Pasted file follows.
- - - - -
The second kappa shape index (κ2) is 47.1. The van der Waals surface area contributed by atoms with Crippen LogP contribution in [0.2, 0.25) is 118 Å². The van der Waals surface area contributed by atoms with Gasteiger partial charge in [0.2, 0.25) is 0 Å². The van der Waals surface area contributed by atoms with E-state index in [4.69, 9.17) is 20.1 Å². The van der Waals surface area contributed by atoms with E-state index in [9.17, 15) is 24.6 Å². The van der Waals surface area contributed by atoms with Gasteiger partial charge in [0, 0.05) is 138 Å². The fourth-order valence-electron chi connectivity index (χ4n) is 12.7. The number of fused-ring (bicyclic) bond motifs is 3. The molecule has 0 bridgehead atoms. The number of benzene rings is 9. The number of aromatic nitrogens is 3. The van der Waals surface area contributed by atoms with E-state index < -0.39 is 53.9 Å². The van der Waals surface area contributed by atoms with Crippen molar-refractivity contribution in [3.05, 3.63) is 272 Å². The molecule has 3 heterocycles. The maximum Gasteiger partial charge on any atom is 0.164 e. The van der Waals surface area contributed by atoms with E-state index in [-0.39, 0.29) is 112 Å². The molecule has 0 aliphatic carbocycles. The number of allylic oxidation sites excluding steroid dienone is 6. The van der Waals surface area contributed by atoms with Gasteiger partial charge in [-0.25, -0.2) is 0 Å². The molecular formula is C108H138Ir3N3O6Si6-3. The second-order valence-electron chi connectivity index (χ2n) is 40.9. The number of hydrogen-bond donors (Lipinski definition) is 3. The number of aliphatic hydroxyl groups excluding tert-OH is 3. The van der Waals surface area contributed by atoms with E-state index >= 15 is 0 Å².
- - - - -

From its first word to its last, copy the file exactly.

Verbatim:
The second kappa shape index (κ2) is 47.1. The van der Waals surface area contributed by atoms with Crippen LogP contribution in [0.2, 0.25) is 118 Å². The van der Waals surface area contributed by atoms with Gasteiger partial charge in [0.2, 0.25) is 0 Å². The van der Waals surface area contributed by atoms with E-state index in [4.69, 9.17) is 20.1 Å². The van der Waals surface area contributed by atoms with E-state index in [9.17, 15) is 24.6 Å². The van der Waals surface area contributed by atoms with Gasteiger partial charge in [0, 0.05) is 138 Å². The fourth-order valence-electron chi connectivity index (χ4n) is 12.7. The number of fused-ring (bicyclic) bond motifs is 3. The molecule has 0 bridgehead atoms. The number of benzene rings is 9. The number of aromatic nitrogens is 3. The van der Waals surface area contributed by atoms with E-state index < -0.39 is 53.9 Å². The van der Waals surface area contributed by atoms with Crippen molar-refractivity contribution in [3.05, 3.63) is 272 Å². The molecule has 3 heterocycles. The maximum Gasteiger partial charge on any atom is 0.164 e. The van der Waals surface area contributed by atoms with E-state index in [-0.39, 0.29) is 112 Å². The molecule has 0 aliphatic carbocycles. The number of allylic oxidation sites excluding steroid dienone is 6. The van der Waals surface area contributed by atoms with Gasteiger partial charge in [-0.25, -0.2) is 0 Å². The molecular formula is C108H138Ir3N3O6Si6-3. The second-order valence-electron chi connectivity index (χ2n) is 40.9. The number of hydrogen-bond donors (Lipinski definition) is 3. The number of aliphatic hydroxyl groups excluding tert-OH is 3. The van der Waals surface area contributed by atoms with E-state index >= 15 is 0 Å².